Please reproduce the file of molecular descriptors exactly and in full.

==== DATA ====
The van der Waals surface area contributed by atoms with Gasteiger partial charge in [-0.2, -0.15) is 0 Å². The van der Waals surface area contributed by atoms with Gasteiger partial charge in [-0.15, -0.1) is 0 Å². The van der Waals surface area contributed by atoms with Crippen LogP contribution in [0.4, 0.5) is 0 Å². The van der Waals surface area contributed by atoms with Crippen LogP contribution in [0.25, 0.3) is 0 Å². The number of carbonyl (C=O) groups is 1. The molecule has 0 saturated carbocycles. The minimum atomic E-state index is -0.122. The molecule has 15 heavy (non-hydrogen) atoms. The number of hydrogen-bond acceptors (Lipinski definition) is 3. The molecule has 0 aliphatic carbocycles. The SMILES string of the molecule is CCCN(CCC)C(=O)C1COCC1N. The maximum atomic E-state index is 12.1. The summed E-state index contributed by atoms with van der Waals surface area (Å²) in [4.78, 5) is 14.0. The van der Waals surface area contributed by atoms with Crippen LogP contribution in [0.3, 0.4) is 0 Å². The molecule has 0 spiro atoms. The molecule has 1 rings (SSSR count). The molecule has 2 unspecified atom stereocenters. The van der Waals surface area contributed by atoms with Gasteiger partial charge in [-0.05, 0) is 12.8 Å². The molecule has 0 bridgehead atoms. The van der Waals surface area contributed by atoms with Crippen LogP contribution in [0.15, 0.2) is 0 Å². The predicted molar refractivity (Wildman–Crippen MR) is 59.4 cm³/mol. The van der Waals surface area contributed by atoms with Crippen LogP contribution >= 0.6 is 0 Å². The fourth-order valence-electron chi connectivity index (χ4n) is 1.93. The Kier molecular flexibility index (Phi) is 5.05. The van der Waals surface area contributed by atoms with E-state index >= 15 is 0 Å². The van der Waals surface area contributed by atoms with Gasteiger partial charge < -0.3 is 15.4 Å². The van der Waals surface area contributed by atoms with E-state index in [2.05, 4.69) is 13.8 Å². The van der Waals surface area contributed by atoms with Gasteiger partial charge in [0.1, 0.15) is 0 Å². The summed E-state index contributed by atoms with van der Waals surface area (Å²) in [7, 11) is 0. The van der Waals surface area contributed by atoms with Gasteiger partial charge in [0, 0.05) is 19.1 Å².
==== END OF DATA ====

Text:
The van der Waals surface area contributed by atoms with Gasteiger partial charge in [-0.2, -0.15) is 0 Å². The van der Waals surface area contributed by atoms with Gasteiger partial charge in [-0.15, -0.1) is 0 Å². The van der Waals surface area contributed by atoms with Crippen LogP contribution in [0.4, 0.5) is 0 Å². The van der Waals surface area contributed by atoms with Crippen LogP contribution in [0.25, 0.3) is 0 Å². The number of carbonyl (C=O) groups is 1. The molecule has 0 saturated carbocycles. The minimum atomic E-state index is -0.122. The molecule has 15 heavy (non-hydrogen) atoms. The number of hydrogen-bond acceptors (Lipinski definition) is 3. The molecule has 0 aliphatic carbocycles. The SMILES string of the molecule is CCCN(CCC)C(=O)C1COCC1N. The maximum atomic E-state index is 12.1. The summed E-state index contributed by atoms with van der Waals surface area (Å²) in [4.78, 5) is 14.0. The van der Waals surface area contributed by atoms with Crippen LogP contribution in [0.3, 0.4) is 0 Å². The molecule has 0 spiro atoms. The molecule has 1 rings (SSSR count). The molecule has 2 unspecified atom stereocenters. The van der Waals surface area contributed by atoms with Gasteiger partial charge in [-0.05, 0) is 12.8 Å². The molecule has 0 bridgehead atoms. The van der Waals surface area contributed by atoms with Crippen LogP contribution in [0.15, 0.2) is 0 Å². The predicted molar refractivity (Wildman–Crippen MR) is 59.4 cm³/mol. The van der Waals surface area contributed by atoms with Crippen LogP contribution >= 0.6 is 0 Å². The fourth-order valence-electron chi connectivity index (χ4n) is 1.93. The Kier molecular flexibility index (Phi) is 5.05. The van der Waals surface area contributed by atoms with E-state index >= 15 is 0 Å². The van der Waals surface area contributed by atoms with Gasteiger partial charge < -0.3 is 15.4 Å². The van der Waals surface area contributed by atoms with E-state index in [2.05, 4.69) is 13.8 Å². The van der Waals surface area contributed by atoms with Gasteiger partial charge in [0.1, 0.15) is 0 Å². The summed E-state index contributed by atoms with van der Waals surface area (Å²) in [7, 11) is 0. The van der Waals surface area contributed by atoms with Gasteiger partial charge in [0, 0.05) is 19.1 Å².